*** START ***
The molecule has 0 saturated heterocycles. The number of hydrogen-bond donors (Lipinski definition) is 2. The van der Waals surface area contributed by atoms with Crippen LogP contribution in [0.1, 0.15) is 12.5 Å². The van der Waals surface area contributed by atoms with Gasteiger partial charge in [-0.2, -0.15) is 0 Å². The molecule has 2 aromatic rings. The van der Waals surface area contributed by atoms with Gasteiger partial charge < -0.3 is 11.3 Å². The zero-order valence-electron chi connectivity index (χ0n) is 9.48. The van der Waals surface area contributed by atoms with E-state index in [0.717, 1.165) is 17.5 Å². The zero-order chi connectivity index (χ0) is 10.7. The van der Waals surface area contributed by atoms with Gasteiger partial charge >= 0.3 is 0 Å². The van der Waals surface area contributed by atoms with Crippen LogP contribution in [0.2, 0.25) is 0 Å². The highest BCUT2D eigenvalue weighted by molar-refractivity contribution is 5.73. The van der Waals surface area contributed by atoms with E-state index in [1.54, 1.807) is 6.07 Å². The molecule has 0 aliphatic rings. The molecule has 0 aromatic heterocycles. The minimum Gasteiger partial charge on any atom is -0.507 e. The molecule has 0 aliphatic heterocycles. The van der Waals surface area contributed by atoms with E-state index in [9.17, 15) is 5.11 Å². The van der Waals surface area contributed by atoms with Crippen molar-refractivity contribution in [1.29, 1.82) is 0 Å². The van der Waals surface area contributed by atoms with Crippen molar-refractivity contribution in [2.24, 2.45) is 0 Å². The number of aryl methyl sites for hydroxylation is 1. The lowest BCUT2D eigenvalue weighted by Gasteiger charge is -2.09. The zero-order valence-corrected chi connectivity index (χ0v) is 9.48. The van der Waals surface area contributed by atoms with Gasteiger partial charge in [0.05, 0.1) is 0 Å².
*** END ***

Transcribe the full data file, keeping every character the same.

The molecule has 0 saturated heterocycles. The number of hydrogen-bond donors (Lipinski definition) is 2. The van der Waals surface area contributed by atoms with Crippen LogP contribution in [0.1, 0.15) is 12.5 Å². The van der Waals surface area contributed by atoms with Gasteiger partial charge in [-0.2, -0.15) is 0 Å². The molecule has 2 aromatic rings. The van der Waals surface area contributed by atoms with Gasteiger partial charge < -0.3 is 11.3 Å². The zero-order valence-electron chi connectivity index (χ0n) is 9.48. The van der Waals surface area contributed by atoms with E-state index in [0.717, 1.165) is 17.5 Å². The zero-order chi connectivity index (χ0) is 10.7. The van der Waals surface area contributed by atoms with Gasteiger partial charge >= 0.3 is 0 Å². The van der Waals surface area contributed by atoms with Crippen LogP contribution in [0.2, 0.25) is 0 Å². The highest BCUT2D eigenvalue weighted by molar-refractivity contribution is 5.73. The van der Waals surface area contributed by atoms with E-state index in [1.54, 1.807) is 6.07 Å². The molecule has 0 aliphatic rings. The molecule has 0 aromatic heterocycles. The minimum Gasteiger partial charge on any atom is -0.507 e. The molecule has 0 aliphatic heterocycles. The van der Waals surface area contributed by atoms with E-state index in [9.17, 15) is 5.11 Å². The van der Waals surface area contributed by atoms with Crippen molar-refractivity contribution in [1.29, 1.82) is 0 Å². The van der Waals surface area contributed by atoms with Crippen molar-refractivity contribution in [2.24, 2.45) is 0 Å². The number of aryl methyl sites for hydroxylation is 1. The lowest BCUT2D eigenvalue weighted by Gasteiger charge is -2.09. The zero-order valence-corrected chi connectivity index (χ0v) is 9.48. The van der Waals surface area contributed by atoms with Gasteiger partial charge in [0.05, 0.1) is 0 Å².